The first bird to fly from the land of the Lamps

The first ever bird to take off from the shores of Lake Superior and land on the shores was a cedar-winged crow, KATHERINE LUMBERT, a postdoctoral fellow at the University of Wisconsin-Madison.

The crow landed on the shore of Lake Michigan in November 1864, after a two-month journey from the US mainland.

The crow’s journey was recorded in the journal Journal of Archaeological Science.

The bird landed on Lake Superior near a site where there is evidence of human occupation, says the University Press. 

It was the first known bird to land on a shore. 

Lumbert and her team have been studying the birds in a lab at the U-M Research Laboratory since the 1970s. 

“It’s the earliest bird to reach the shore,” she says. 

The bird is known as a lake crowsnake, or calico crows.

“They’re a subspecies of the calico crow that’s been around for some time,” she explains.

“They’re smaller and their plumage is a little bit more uniform, but they have a very distinctive black and white pattern on their backs and feet.”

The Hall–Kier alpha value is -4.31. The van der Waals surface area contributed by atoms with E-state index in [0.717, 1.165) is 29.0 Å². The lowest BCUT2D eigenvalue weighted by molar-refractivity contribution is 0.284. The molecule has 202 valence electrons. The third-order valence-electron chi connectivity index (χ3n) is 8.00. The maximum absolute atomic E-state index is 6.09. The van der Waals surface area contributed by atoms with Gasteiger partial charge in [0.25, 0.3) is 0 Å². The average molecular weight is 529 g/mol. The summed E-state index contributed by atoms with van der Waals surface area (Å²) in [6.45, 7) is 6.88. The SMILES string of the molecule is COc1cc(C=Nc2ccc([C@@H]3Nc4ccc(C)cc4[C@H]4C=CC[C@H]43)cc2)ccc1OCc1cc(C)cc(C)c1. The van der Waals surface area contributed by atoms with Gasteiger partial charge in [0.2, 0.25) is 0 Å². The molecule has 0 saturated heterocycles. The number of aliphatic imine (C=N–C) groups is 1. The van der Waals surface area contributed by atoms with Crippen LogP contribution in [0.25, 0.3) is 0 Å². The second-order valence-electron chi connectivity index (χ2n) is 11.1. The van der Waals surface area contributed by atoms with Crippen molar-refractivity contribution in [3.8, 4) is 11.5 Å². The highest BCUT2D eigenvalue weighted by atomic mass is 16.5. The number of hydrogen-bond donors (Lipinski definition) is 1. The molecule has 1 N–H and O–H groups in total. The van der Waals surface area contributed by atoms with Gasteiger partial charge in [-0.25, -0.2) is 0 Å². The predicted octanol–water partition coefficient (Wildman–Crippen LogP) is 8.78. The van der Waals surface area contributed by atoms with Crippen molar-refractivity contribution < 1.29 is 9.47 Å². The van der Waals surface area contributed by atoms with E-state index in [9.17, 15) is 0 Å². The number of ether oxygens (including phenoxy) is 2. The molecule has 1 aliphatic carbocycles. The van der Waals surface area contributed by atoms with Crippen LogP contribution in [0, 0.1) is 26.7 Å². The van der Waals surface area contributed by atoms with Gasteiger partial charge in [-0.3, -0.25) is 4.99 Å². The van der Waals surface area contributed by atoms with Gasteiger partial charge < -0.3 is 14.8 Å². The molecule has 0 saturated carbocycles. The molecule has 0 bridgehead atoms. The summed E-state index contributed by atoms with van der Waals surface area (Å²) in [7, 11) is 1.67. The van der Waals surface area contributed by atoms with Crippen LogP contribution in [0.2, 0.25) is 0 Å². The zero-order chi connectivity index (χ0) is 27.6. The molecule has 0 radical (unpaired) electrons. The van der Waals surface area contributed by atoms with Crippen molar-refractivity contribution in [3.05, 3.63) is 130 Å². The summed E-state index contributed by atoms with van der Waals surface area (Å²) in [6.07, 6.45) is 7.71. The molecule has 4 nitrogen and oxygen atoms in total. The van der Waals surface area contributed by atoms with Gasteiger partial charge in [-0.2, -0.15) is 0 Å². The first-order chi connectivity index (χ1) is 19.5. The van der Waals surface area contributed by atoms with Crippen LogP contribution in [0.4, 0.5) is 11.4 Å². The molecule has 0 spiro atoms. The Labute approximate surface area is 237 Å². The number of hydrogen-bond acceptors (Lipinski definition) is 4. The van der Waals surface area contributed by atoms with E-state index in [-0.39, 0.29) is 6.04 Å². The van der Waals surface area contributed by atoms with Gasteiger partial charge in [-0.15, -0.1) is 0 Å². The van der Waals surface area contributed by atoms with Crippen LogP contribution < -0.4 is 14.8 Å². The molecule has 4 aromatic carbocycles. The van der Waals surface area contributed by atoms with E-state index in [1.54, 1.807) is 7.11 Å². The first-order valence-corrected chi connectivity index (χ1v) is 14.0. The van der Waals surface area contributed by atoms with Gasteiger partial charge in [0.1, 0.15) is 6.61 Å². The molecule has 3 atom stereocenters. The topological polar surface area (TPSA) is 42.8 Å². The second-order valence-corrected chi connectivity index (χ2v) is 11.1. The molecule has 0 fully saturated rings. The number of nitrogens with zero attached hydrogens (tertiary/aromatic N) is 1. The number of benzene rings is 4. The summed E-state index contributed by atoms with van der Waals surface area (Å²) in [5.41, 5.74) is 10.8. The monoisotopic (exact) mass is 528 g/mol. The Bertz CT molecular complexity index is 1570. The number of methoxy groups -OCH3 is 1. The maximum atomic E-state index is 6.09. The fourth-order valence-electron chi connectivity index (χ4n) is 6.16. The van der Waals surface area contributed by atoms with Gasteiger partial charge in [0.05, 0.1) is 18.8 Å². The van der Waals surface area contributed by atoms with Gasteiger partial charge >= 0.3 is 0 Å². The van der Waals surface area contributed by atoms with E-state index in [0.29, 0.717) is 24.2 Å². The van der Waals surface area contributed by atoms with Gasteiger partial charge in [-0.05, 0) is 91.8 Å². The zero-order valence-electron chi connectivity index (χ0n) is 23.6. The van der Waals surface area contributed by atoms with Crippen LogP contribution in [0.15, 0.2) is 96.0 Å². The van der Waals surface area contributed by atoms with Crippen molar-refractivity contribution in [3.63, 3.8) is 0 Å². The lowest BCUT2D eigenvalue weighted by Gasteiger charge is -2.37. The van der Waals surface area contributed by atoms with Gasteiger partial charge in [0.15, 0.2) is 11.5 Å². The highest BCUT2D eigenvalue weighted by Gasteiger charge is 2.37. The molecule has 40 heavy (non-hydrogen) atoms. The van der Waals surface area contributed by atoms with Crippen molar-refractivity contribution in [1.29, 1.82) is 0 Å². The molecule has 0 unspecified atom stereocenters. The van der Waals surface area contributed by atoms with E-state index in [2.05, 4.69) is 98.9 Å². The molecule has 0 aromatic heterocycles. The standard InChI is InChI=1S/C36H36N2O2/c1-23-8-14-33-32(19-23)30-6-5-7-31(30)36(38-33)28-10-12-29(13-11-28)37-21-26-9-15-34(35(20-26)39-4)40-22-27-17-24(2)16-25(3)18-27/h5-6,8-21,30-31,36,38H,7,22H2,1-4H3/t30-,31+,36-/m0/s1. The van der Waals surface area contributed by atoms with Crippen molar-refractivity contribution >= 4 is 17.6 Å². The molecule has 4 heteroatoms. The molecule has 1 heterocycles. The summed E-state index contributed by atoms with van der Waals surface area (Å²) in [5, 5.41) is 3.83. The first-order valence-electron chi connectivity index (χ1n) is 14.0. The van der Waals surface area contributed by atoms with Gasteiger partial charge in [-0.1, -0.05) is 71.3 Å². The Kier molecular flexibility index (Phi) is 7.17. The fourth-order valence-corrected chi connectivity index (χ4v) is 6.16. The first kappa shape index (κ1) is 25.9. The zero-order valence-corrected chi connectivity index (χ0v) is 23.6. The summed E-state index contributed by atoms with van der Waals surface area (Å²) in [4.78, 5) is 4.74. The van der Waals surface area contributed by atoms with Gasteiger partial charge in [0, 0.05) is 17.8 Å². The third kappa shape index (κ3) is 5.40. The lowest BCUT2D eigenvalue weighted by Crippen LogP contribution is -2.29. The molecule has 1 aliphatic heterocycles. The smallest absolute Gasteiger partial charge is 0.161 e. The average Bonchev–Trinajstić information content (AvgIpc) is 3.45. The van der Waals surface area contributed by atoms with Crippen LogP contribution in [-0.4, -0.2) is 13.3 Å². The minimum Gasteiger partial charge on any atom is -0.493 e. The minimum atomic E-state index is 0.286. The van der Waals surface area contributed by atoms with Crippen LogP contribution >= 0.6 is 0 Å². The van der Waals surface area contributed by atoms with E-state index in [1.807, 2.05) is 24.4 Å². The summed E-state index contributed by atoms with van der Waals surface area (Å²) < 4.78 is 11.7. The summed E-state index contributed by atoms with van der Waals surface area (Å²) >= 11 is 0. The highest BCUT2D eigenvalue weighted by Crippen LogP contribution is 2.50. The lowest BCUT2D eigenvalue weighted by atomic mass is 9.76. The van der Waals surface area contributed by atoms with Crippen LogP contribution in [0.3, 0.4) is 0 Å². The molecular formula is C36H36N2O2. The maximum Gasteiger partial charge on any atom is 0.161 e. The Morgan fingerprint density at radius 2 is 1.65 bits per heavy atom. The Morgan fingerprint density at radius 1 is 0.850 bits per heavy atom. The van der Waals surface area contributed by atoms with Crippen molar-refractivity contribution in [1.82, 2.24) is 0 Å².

Lumbers study began in the 1970’s when she and her colleagues started to document the birds’ flight history.

“We thought, if they can land, why can’t we land them?” she says, adding that the bird had to fly over lakes that are not necessarily very navigable.

“It was very interesting to see how the birds landed on lakes that were very, very difficult to fly around on, and that’s really why we started working on it,” she adds.

The first known crows to land at Lake Superior, and to fly on the same day, was a species of black-and-white cuckoo called the white-cuckoo.

This species landed on an island, which is the only place the bird has ever been seen before.

“The white-Cuckoo landed on a island and we had to get it back to land, so it was a very interesting challenge,” Lumbert says.

“That was probably the first bird we’ve ever landed on land.”